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Posts Tagged ‘Ben Bernanke’

Once Measured, Greenspan Says Goodbye With Number 14: Bernanke Starts Today

February 1, 2006 | 12:02 am | |

Source: WSJ

The housing market has greatly benefited from the Greenspan era, especially over the past decade. The Federal Open Market Committee strategy began to finally crimp growth in the housing market this past summer after 12 months of rate increases. The recent change in the housing market was effected by rising short term rates designed to reign in the inflation threat, before which low rates previously had provided an historic level of affordability to purchasers and triggered one of the most significant housing booms of all time.

Over the last several months, long term rates have remained largely stagnant, even falling, but short term rates have continued to rise.

Of great concern to the housing sector is the actions of the incoming Fed Chair Bernanke since Greenspan seemed in favor of asset appreciation, both in stocks and housing, while at the same time, was inflation-averse.

Mortgage rates have driven this housing boom and will determine the eventual outcome.

The FOMC raised the federal funds rate for the 14th time in a row by 25 basis points to 4.5%. Most economists think there is at least one more increase left before FOMC takes a breather. However, Bernanke, may have some wiggle room and forgo or skip a rate increase at the next meeting.

The removal of the word “measured” has been seen as a sign that the Fed is nearing the end of this 18 month strategy. The WSJ does an amazing job dissecting the FOMC letters after each meeting [WSJ]

One thing I will miss about Greenspan is the intense analysis of his vocabulary. Just think about what the WSJ has done here. It has dissected a one page letter to generate clues about future rate moves. This is insane, but necessary.

Bernanke is in favor of more openness with the target rate goals of the Fed. This will likely only work if he does not burn up the credibility that Greenspan has amassed over the past 18 years. How his moves impact the housing market and its importance to the economy, will largely determine his success.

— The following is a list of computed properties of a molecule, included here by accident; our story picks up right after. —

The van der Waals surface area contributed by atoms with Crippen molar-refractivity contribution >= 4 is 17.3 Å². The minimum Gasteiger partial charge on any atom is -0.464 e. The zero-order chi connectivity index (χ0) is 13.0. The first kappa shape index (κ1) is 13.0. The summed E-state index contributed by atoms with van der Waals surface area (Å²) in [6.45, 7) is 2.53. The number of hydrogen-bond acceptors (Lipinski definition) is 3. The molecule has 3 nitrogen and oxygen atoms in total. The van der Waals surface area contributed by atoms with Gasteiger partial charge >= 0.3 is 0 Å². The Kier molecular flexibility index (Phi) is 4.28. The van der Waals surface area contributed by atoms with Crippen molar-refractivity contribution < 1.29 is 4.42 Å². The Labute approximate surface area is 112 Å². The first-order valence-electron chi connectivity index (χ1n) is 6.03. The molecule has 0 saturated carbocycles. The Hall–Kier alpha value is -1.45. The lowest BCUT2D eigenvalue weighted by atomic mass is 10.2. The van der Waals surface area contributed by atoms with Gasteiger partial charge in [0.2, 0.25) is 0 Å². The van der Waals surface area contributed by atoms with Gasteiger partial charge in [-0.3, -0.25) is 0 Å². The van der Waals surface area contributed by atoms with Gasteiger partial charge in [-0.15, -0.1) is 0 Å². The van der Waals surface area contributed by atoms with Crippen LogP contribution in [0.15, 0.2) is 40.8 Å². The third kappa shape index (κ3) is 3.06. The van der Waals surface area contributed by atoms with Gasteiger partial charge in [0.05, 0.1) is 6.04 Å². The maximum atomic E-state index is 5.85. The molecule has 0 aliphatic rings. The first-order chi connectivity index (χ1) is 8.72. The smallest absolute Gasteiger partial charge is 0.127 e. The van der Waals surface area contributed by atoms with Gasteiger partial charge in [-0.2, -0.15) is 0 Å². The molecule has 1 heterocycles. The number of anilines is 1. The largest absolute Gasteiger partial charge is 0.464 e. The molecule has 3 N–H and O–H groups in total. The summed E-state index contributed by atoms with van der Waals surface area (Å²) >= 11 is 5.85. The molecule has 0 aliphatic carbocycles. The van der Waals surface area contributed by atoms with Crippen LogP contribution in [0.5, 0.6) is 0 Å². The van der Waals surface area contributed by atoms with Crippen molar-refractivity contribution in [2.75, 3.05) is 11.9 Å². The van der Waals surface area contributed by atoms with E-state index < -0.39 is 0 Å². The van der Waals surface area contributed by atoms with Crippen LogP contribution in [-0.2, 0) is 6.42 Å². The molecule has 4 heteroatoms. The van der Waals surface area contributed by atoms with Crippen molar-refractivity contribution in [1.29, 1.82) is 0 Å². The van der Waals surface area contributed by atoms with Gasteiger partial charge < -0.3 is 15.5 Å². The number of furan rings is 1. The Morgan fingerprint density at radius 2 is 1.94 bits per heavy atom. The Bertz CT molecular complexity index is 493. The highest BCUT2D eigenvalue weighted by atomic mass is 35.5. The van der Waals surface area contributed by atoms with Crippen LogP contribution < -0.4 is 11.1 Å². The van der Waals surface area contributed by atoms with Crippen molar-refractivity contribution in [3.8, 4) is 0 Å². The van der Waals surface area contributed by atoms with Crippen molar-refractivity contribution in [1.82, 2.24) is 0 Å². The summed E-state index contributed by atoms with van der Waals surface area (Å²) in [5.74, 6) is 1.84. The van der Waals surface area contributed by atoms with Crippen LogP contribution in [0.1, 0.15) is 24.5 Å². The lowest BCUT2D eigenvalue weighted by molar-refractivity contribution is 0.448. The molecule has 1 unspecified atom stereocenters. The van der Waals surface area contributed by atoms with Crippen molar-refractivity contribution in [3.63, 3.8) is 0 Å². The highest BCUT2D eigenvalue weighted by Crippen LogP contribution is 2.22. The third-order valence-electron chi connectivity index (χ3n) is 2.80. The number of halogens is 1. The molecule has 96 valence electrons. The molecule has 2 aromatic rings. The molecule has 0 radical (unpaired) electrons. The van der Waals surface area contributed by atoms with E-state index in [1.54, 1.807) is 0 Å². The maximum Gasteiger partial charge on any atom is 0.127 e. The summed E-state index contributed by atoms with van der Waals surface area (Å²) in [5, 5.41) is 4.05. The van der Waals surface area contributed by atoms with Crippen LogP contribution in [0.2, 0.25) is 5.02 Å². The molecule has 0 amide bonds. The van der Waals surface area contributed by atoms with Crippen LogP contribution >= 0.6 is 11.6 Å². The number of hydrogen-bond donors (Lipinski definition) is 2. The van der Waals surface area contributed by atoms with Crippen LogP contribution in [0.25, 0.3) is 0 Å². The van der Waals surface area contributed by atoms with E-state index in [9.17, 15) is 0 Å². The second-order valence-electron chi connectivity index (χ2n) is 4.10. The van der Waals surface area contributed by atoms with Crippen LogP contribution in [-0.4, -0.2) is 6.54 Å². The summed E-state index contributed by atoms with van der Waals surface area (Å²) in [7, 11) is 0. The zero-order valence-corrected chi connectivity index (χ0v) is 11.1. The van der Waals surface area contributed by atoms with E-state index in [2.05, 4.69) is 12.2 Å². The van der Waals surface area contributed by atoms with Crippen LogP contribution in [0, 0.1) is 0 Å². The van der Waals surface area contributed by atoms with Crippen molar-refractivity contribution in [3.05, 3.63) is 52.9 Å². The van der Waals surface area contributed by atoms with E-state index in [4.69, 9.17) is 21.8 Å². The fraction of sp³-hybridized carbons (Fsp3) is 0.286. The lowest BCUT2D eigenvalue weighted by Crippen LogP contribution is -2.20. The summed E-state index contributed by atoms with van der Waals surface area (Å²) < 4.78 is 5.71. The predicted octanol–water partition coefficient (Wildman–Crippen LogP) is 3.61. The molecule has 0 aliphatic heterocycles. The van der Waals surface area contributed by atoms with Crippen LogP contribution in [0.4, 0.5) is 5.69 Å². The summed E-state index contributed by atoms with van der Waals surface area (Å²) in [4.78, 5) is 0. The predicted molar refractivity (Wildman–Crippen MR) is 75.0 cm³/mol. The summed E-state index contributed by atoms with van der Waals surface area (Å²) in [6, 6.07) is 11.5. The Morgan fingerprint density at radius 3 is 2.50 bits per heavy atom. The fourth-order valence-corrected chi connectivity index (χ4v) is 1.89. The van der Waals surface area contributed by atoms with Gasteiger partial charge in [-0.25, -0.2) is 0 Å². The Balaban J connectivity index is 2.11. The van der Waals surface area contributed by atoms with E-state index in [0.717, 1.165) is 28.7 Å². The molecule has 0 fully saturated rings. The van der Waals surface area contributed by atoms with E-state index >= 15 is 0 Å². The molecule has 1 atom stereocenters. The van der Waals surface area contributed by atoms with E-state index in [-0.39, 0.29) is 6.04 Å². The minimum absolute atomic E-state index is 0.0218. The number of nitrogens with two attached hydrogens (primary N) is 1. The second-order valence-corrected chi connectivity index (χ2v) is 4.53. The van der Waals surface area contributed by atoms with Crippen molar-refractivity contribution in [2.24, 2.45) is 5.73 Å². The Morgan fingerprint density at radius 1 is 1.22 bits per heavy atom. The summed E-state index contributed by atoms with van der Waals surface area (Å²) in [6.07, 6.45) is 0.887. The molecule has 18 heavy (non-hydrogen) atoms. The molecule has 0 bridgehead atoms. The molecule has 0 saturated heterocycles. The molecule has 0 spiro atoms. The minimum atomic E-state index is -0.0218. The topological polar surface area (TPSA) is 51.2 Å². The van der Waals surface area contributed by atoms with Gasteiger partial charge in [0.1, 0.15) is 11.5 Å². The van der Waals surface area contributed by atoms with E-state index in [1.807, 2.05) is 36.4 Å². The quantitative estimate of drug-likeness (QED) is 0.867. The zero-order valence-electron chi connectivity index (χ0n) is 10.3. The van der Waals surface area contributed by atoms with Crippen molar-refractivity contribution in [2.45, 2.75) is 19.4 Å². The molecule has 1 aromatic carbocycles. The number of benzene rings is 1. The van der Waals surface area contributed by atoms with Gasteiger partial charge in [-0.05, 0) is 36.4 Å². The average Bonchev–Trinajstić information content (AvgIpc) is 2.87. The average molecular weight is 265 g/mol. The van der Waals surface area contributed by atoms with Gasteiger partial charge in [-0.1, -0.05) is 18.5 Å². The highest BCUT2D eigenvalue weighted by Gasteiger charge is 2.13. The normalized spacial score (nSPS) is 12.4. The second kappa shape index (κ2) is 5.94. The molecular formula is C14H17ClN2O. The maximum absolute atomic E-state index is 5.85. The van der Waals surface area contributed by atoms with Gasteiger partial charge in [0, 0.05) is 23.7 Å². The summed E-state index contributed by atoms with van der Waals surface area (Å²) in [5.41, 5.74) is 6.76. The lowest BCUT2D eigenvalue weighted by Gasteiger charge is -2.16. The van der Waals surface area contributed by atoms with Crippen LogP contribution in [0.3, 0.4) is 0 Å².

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The Porridge Is Cooling: Making The Case For Goldilocks

January 17, 2006 | 12:05 am | |

Those who have been bullish on the economy seem to be making the case that it is entering Goldilock’s territory, not too hot, not too cold []. The U.S. economy grew at the slowest pace in nearly three years [Market Watch] in the just-concluded fourth quarter, economists estimate.

“Led by what could be the weakest consumer spending since 1991, the economy likely grew at about a 2.7% annual pace in the fourth quarter after 11 straight quarters of growth above 3%, economists say.”

“The slowdown is just what the Federal Reserve wants at this point in the business cycle. The Fed has boosted its short-term interest rate target 13 times since mid-2004 in a bid to put the brakes on the economy.”

“The Fed is expected to raise rates again on Jan. 31 and likely in March.”

“Housing was one of the few bright spots in the fourth quarter’s growth mix, along with inventory rebuilding.”

A couple of thoughts here… most think that the Fed will increase short term rates two more times and then wait and see what happens. We will also have to wait to see what Bernanke has in store for us (hopefully in the new bernankespeak) IMHO, the Fed usually goes 2 increases too far as it relates to housing.

It is a remote possibility that the Fed may actually lower short-term rates in 2007 if the economy begins to slide, thereby aiding the housing market if mortgage rates follow suit. However, the economy walks a fine line since tepid economic growth will keep a damper on mortgage rates but strong growth will create more jobs and demand, providing upward pressure on mortgage rates.

There has been a lot of concern that the handoff from a weaker housing market, which stimulates consumer spending, to an improved corporate profit picture will not result in a full economic offset. The slowing economic growth engine beginning to emerge seems to be proving this point.

Right now, the economy may be entering Goldilocks mode and that may prove to be a good thing for housing in 2006.